The Way We Rest (Or Do Not)

February 2, 2018

We need sleep, obviously. It is true that the consequences for not getting enough sleep are not always dramatic or instant. For instance, we will not burst into flames if we get three or four hours of sleep one night instead of seven or eight (and luckily so, otherwise parents of newborns would be on fire all of the time). But the effects are still there, and they are going to catch up with you eventually. If we are not resting properly, then that bleeds into our work life and our home life. It makes driving to and from work incredibly dangerous. To change the way we sleep, we must first debunk some common sleep myths:

Myth #1: I Will Just Make Up For It Later

We have all been there: it us 3 a.m. and you close your eyes and you feel tired, but sleep just is not happening. You are tossing and turning, so much that your partner is getting cranky, because they are trying to sleep too; they are just better at it than you are on this particular night. When the alarm clock goes off a few hours later, we get ready for work with bleary eyes and tired bones, telling ourselves that we can just make up for the lost time later. Scientists even have a name for this, and it is called “sleep debt.” The thing is, sleep debt is not a credit card you can pay off all at once. If you lose an hour of sleep a night for five nights, you would have to get five extra hours of sleep on the weekend. It is not impossible, but it can be hard to do that and still keep a regular sleep schedule. Sleeping until noon on Saturday might feel good in the moment, but then it is hard to go to sleep Saturday night, and then you end up sleeping late Sunday, and then guess what happens Sunday night? Yup, you are too awake to go to sleep, and the cycle starts over again.

To fight back, make your room as comfortable and cozy as possible. Put your cell phone as far away as possible, ideally in another room. If you need something to distract you while you wait for sleep, read a book or magazine. Start unwinding an hour or two before you go to bed with publications like Feed Your Mind. Be sure to focus on positive, happy thoughts rather than sad, negative ones. It is easier said than done, but practice helps.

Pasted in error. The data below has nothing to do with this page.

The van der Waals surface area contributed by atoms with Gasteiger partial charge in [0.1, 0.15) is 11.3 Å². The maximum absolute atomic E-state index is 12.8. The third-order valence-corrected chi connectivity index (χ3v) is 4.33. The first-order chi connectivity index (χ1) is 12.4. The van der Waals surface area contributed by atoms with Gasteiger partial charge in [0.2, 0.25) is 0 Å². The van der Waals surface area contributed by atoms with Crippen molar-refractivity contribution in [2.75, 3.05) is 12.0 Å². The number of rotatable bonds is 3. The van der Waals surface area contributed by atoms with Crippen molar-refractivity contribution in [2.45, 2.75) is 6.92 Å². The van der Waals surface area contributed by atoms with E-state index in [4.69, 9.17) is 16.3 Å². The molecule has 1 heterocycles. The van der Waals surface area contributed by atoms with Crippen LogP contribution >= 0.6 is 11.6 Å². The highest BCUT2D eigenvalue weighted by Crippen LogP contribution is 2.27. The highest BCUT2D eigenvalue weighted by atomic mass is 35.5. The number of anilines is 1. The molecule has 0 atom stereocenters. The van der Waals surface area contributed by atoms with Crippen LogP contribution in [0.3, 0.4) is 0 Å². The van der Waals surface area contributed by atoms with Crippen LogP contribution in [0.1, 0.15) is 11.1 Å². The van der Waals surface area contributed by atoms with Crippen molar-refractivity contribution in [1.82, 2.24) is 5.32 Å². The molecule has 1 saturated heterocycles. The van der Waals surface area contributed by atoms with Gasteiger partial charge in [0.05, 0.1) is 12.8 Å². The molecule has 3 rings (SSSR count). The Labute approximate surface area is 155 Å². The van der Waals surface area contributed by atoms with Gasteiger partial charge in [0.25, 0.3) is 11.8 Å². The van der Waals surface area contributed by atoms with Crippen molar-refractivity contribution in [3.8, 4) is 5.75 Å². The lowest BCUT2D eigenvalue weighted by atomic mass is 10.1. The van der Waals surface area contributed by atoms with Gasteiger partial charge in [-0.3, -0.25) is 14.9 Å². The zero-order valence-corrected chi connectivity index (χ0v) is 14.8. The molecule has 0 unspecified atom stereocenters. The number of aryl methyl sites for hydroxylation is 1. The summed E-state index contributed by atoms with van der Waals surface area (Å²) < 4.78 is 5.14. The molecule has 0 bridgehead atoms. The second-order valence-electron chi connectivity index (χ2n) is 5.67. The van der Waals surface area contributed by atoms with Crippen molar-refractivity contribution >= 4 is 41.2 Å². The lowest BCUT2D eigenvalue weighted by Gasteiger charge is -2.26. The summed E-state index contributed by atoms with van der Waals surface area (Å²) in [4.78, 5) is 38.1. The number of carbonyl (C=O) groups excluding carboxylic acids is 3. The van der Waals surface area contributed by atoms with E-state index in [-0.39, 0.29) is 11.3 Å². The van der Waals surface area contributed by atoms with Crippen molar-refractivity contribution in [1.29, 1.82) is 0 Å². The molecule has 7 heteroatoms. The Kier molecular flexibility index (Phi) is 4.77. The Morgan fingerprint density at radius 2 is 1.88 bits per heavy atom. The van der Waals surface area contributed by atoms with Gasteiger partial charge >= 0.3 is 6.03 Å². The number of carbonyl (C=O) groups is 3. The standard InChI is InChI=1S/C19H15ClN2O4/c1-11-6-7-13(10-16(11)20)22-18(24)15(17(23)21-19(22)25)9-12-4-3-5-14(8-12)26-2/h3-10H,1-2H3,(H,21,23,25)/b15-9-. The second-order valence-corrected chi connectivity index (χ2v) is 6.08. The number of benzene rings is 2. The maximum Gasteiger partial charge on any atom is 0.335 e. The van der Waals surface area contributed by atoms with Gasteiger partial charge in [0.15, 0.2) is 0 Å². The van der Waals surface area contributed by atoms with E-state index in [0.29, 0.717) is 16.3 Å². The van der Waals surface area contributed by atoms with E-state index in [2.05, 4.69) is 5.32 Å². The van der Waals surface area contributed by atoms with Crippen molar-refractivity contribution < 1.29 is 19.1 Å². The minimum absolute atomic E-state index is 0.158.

Myth #2: There Are No Other Problems

The more we fight with our bodies in an attempt to get enough rest, the more uneasy we become. We may also try to convince ourselves that nothing else is wrong, and as soon as we figure out how to get enough sleep, everything will be fine and revert to normal. But that is not always the case; there is often an underlying issue that will still exist even if you are technically getting eight hours of rest a night. A common issue is sleep apnea, which is a sleep disorder that causes your breathing to stop and start multiple times a night. It get can serious if left untreated. If you have sleep apnea, you will need to see a doctor and that doctor may tell you to use a CPAP machine. The mask can feel uncomfortable at first, and you will probably need accessories like a CPAP cleaner, but once you get the hang of it, you will notice a big difference. Breathing better means sleeping better, and it also means you are less likely to snore so much and so loudly that you keep your partner awake.

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